JERUSALEM (Reuters) - The European Central Bank is ready to act to aid the euro zone economy if needed, while signs of market stabilisation mean interest rates are becoming a more effective tool again, ECB chief Mario Draghi said on Tuesday.
Speaking in Jerusalem at a farewell conference for Bank of Israel Governor Stanley Fischer, Draghi said there were numerous measures the ECB could and would deploy if needed, and that it was ready to tackle any unintended consequences.
“We have been able to regain better control of monetary conditions in the euro area economy, which is very important for providing the appropriate monetary policy impulse to the economy,” Draghi said in a speech.
The ECB president said the transmission of its monetary policy was on the mend, so that all corners of the euro zone could benefit from low interest rates, currently 0.5 percent.
His comments surprised some economists.
“I am not sure I get what the ECB tries to convey with this,” said Deutsche Bank senior European economist Gilles Moec.
“It was vital to compress sovereign bond spreads and this has been achieved very efficiently by the ECB. But there is still no clear sign of impact ... on actual origination of credit to households and businesses.”
The ECB has discussed options including cutting its deposit rate into negative territory at recent meetings but decided such moves were not justified despite tough lending conditions for households and companies in the euro zone’s crisis-hit south.
Data this month showed borrowing costs rose further in April for small businesses in Italy and Spain, while the amount banks in those countries lent to local firms declined.
“Draghi’s comments highlight that the ECB has not run out of ammunition and still has sufficient fire power to stimulate the economy if needed even though interest rates are close to zero,” said Tobias Blattner, economist at Daiwa Capital Markets.
Draghi said the calming effect on markets of the ECB’s bond-buying pledge last summer and economic reform had eased the emergency settings which have undermined the central bank’s influence on borrowing costs for euro zone firms and households.
It was important to note that economic and financial fragmentation in the euro area had gone down significantly since last summer, he said, which had helped the real economies of all euro zone countries.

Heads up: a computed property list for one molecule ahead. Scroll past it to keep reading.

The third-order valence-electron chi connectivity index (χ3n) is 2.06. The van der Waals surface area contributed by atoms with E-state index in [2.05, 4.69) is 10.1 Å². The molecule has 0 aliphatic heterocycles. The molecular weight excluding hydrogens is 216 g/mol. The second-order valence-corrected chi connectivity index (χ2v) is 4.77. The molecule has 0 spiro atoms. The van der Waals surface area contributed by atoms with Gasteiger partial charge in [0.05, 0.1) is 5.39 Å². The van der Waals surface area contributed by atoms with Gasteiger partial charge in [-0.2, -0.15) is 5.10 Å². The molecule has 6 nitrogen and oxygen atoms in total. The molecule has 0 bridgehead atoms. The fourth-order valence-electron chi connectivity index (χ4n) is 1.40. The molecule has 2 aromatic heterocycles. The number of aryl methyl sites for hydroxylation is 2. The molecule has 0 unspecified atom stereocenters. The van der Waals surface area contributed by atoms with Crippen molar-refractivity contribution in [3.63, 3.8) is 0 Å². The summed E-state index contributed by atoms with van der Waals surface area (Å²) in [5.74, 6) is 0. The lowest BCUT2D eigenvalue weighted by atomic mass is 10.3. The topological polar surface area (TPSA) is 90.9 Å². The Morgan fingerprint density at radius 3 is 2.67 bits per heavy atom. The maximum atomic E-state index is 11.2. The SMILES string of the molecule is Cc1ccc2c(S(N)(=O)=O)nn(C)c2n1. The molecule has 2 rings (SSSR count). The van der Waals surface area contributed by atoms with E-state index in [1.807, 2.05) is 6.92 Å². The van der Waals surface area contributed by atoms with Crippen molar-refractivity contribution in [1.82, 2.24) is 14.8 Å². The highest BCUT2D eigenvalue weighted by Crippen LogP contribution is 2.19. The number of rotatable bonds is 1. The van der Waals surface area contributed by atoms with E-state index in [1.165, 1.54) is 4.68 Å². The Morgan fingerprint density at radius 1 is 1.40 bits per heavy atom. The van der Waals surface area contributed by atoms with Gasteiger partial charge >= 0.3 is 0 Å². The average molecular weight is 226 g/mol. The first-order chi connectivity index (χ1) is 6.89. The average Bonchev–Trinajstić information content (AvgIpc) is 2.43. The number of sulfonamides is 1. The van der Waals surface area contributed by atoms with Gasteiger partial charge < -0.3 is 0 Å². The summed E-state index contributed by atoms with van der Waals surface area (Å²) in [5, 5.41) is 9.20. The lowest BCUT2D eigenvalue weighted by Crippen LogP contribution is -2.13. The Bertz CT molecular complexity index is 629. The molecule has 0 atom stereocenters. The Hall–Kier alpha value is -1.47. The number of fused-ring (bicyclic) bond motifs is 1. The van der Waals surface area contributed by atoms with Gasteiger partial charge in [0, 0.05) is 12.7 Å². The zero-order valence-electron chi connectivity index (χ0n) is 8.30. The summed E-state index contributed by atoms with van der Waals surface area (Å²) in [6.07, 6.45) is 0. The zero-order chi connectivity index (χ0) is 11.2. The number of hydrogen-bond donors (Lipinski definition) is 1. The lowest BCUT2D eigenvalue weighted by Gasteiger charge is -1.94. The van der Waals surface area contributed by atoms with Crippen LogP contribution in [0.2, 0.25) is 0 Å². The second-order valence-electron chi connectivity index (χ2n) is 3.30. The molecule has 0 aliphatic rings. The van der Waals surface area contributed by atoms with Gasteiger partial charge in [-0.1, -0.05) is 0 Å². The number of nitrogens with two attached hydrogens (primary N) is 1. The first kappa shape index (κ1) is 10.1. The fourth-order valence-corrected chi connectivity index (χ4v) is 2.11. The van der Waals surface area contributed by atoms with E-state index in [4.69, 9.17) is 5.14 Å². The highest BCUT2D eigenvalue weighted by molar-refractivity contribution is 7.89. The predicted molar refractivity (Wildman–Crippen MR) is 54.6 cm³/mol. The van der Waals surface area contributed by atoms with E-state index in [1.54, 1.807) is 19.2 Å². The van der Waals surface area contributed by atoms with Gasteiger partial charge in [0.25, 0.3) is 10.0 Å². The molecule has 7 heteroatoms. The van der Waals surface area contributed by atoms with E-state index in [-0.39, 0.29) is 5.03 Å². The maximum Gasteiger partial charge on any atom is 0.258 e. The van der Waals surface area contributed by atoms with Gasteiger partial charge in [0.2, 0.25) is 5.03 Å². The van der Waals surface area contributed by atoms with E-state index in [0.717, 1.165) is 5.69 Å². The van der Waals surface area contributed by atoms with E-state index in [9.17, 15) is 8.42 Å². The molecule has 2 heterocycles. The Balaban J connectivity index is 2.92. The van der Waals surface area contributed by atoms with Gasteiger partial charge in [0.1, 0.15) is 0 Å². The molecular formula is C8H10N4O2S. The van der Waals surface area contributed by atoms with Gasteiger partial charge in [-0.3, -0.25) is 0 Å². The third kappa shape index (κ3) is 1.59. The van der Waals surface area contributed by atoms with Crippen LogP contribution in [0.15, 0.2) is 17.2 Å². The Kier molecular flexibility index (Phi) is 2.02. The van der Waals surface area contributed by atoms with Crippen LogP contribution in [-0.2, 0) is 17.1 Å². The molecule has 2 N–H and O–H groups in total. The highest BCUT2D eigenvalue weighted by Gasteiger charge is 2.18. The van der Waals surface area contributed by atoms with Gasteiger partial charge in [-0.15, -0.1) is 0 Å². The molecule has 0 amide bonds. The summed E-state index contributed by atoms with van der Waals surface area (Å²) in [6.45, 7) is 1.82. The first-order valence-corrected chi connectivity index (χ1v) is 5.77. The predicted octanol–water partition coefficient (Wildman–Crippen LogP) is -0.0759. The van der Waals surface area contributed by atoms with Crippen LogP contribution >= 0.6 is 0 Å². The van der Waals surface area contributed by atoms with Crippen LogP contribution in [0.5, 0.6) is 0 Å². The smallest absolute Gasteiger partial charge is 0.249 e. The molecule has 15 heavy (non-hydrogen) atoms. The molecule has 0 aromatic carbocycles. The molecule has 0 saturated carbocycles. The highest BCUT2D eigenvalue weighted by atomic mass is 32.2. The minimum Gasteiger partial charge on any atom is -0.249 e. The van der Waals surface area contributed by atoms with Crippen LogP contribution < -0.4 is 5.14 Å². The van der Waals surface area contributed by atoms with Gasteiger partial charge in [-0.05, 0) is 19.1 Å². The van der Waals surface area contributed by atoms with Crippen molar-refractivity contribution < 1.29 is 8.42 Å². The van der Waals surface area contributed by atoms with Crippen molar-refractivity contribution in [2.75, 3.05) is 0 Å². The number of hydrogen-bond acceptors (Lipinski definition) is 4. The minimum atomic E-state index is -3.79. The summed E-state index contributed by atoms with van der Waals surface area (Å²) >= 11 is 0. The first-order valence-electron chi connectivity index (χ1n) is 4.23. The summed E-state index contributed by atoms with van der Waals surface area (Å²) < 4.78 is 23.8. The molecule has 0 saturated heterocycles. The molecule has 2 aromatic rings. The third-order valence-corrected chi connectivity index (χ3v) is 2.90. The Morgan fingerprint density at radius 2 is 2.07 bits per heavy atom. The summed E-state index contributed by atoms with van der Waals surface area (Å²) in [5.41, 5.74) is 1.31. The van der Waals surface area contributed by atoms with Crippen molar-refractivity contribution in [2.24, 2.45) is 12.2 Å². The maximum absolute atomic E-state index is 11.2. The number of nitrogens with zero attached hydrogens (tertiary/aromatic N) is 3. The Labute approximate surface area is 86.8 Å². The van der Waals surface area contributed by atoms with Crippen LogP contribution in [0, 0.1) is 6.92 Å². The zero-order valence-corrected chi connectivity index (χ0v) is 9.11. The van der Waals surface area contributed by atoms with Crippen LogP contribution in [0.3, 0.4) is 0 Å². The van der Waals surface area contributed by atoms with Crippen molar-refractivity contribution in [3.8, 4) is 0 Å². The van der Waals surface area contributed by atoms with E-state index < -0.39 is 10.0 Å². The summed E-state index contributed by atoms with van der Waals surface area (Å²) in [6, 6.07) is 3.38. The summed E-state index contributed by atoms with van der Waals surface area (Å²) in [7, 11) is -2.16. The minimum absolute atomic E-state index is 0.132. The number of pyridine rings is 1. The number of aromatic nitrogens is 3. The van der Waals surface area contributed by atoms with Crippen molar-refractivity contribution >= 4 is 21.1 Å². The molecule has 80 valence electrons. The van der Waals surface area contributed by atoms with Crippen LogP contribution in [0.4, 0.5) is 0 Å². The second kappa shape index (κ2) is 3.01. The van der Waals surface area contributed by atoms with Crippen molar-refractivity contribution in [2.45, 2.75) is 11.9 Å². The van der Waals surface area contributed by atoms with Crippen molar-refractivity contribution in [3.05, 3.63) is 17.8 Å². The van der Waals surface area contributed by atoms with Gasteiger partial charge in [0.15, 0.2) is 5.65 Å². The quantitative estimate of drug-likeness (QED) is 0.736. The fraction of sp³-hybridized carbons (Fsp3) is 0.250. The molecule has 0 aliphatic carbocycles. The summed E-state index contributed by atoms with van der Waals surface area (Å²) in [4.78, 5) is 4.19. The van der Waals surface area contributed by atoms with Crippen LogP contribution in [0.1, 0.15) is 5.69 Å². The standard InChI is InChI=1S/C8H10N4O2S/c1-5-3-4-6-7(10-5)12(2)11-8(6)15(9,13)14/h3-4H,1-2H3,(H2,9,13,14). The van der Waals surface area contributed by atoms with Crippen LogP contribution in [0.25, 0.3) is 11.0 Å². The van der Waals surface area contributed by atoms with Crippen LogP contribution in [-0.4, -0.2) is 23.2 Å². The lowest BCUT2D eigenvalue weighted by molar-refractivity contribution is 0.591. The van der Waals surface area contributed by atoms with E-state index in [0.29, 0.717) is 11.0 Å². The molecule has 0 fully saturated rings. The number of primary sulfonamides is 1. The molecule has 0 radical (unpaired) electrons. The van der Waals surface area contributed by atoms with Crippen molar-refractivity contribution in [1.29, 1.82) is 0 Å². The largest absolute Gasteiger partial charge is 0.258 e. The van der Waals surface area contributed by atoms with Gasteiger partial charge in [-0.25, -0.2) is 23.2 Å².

Referring to the effectiveness of central bank action when interest rates are close to zero, Draghi said: “I do not think that we are materially challenged in our ability to deliver our objective of price stability by the low level of interest rates.”
The ECB held interest rates unchanged at a record low 0.5 percent in June, but said it had discussed a raft of options it could deploy should the economy need more stimulus.
Draghi said on Tuesday the euro zone economy was still in a phase of adjustment, with recent survey data suggesting some improvement, but from low levels. He also referred to a rise in German wages and stronger exports to the rest of the world.
“These are data which seem to hint at a rebalancing of the situation. The role that exports will play in the oncoming recovery, which we expect by year-end this year, is important,” Draghi said.
The president reiterated that the ECB would “monitor very closely all incoming information on economic and monetary developments and stand ready to act if necessary”.
The unconventional options the Governing Council discussed in June included very long-term loans to banks, measures to fire up the market for asset-backed securities to boost lending to smaller companies and tweaks to its collateral framework.
But it concluded that economic conditions did not warrant such moves, or making banks pay to park their money with the ECB overnight by taking the deposit rate into negative territory, or cutting its main interest rate further.
Lowering the deposit rate below zero could encourage banks to lend money to the real economy rather than hold it at the ECB, though it could also have a big impact on banks’ own operations and major implications for funding and bond markets.
Such possible unintended consequences did not mean the measure should not be used, Draghi said on Tuesday.
“We will continue reflecting on all these measures and we are ready to tackle (them) with all the unintended consequences they may entail,” he said.
Writing by Eva Kuehnen; Editing by Catherine Evans